Wednesday, April 6, 2011

Pride and Humility

Lenten reflections drawing on C.S. Lewis and Fulton Sheen

            I have a booklet of daily Lenten reflections that include excerpts from various works by C.S. Lewis.  A recent reflection was on pride and humility, taken from the "The Great Sin" chapter in Mere Christianity.  I wanted to think more about these two concepts, and I find the things that both Lewis and Fulton Sheen say about them (Sheen in "The Infinity of Littleness," one of the chapters in Life is Worth Living) pretty interesting.  Just thinking and comparing is basically what I'm doing here.  I'm not being very original.

            What exactly is pride?  What exactly is humility?  Just as importantly, what are they not?  I think sometimes it does help to understand what something is by also understanding what it isn't.  One example is that pride is not taking pleasure in being praised, as long as the pleasure is from the fact that you have pleased someone else, and not about yourself (Lewis 106).  Lewis states, "The trouble begins when you pass from thinking, 'I have pleased him; all is well,' to thinking, 'What a fine person I must be to have done it.' The more you delight in yourself and the less you delight in the praise, the worse you are becoming" (p 106).  In contrast, humility is not refusing praise, and is not denying that statements of praise are false.  In fact, these acts of false humility are actually pride.  Sheen gives an example that if after being complimented on his telecast, he replied that "it was nothing" and he only prepared three minutes for it, that would be pride, because it implies "Just think how of what the show would be if I spent four minutes preparing for it" (42). 

            Lewis states that pride is "competitive by its very nature" (p 104) in that it comes not only from having something, but having more of it than someone else, or doing something better than something else.  Sheen seems to agree, stating, "Pride is an admission of weakness; it secretly fears all competition and dreads all rivals" (p 44).  Lewis also states, "Pride is enmity. And not only enmity between man and man, but enmity to God" (p 105).  He explains that a prideful person refuses to acknowledge something superior to himself, and therefore cannot know God without being able to acknowledge him as superior.  Similarly, Sheen states, "If we are filled with our own importance, then we can never be filled with anything outside ourselves" (p 40).  For this reason, humility is necessary for getting to know God: "Humility is the condition of discovering the Infinite Truth and Love...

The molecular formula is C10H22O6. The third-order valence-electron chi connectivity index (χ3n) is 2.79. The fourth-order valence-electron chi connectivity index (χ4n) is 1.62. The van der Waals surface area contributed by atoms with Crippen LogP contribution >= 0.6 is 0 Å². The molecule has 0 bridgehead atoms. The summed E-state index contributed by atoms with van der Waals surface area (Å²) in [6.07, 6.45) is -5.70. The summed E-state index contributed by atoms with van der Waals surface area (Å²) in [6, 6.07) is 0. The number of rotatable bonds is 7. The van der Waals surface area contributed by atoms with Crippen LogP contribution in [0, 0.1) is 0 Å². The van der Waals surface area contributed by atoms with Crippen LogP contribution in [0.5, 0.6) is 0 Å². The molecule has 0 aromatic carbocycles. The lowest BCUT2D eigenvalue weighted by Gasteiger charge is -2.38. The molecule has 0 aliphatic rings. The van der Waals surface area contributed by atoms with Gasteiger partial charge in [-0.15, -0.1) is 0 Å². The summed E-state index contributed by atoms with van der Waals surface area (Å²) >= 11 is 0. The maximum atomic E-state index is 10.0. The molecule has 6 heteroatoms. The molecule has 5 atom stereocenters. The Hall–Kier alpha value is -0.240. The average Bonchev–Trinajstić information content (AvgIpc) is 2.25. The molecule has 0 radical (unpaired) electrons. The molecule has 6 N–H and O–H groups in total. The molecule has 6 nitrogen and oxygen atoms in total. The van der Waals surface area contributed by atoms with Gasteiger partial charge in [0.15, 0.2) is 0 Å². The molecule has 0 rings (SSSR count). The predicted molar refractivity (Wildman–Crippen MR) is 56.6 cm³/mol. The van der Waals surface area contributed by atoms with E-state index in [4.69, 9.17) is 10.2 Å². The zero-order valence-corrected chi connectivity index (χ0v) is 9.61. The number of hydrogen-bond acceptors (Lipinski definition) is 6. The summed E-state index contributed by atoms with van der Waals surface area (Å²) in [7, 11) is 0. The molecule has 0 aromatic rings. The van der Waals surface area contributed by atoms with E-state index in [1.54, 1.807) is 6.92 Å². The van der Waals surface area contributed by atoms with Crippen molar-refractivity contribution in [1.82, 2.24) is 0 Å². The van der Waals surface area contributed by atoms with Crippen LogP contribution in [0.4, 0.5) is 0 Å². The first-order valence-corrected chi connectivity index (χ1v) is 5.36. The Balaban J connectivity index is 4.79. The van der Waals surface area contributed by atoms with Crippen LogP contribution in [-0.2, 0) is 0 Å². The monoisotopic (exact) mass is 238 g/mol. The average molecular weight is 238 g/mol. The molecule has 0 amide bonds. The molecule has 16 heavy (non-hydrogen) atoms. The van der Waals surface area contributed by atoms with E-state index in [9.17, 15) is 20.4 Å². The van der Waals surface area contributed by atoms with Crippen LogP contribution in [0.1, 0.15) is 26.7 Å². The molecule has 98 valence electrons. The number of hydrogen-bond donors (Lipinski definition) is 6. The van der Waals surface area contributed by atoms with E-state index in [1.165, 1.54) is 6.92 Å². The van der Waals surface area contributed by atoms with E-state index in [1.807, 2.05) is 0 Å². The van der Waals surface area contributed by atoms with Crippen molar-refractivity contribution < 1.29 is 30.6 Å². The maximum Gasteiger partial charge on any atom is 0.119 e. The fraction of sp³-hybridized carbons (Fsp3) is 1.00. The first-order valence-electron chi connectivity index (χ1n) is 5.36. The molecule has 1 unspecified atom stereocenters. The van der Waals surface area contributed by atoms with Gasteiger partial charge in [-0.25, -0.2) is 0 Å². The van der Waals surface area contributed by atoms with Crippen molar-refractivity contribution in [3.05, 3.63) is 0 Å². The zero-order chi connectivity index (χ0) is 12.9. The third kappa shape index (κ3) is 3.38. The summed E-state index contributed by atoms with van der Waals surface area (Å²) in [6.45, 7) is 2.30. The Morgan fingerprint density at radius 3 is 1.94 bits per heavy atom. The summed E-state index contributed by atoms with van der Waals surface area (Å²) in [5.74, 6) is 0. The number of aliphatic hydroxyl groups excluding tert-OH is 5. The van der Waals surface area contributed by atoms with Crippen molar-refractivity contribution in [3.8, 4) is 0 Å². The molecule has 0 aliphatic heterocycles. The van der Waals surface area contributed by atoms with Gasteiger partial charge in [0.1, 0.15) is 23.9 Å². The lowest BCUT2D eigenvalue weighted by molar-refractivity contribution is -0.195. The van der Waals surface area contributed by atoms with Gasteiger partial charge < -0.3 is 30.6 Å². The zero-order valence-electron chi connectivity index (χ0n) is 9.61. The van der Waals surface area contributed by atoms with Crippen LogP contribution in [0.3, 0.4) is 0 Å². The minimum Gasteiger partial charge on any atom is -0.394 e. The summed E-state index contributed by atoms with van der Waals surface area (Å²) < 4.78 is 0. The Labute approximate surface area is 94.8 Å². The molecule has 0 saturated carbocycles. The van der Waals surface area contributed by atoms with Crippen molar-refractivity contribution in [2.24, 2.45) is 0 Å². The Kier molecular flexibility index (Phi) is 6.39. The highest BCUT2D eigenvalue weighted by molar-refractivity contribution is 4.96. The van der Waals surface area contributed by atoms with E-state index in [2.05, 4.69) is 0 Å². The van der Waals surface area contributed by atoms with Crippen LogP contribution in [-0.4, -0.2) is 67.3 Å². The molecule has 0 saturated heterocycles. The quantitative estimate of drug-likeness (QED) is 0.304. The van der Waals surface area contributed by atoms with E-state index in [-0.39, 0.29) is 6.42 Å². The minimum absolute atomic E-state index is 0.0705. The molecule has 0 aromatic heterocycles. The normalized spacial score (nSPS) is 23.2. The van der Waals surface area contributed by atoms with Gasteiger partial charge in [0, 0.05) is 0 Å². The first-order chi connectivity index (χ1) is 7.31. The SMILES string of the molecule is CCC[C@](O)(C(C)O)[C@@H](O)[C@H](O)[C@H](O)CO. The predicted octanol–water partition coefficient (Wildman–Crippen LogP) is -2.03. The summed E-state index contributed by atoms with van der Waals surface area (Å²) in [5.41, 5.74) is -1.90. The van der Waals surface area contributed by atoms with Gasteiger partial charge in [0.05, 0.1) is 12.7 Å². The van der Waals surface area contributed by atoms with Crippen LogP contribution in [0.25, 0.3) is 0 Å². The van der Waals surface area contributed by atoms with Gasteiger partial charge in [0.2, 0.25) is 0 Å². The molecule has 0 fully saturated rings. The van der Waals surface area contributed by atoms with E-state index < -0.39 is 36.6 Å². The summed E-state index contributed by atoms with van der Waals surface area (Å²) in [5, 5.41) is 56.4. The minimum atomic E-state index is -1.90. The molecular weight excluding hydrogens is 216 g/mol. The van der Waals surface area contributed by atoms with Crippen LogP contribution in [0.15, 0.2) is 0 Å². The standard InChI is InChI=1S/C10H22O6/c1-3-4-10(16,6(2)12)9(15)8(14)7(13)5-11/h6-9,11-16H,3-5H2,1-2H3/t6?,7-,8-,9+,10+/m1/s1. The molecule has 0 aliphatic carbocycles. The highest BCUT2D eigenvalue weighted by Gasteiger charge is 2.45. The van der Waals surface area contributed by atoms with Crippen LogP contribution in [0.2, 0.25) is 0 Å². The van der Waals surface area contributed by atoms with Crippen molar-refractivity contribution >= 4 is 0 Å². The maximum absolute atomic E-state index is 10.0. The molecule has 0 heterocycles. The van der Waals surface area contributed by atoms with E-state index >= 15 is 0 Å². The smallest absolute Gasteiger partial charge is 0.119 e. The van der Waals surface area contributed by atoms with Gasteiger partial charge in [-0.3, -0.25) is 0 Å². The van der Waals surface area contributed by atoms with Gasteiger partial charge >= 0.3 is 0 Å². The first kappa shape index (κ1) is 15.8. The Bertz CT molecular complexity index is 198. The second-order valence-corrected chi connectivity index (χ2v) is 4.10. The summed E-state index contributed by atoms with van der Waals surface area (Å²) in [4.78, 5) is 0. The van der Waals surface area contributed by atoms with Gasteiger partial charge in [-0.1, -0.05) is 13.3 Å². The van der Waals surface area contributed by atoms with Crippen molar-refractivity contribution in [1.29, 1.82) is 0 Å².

No man discovers anything big unless he makes himself small.  If he magnifies his ego to infinity, he will learn nothing, for there is nothing bigger than the infinite.  If he reduces his ego to zero and is no longer proud and conceited, then   he will discover everything big, even bigger than himself.  His world begins to be infinite.  In order to discover truth, goodness and justice, and God, one must be very humble" (p 40).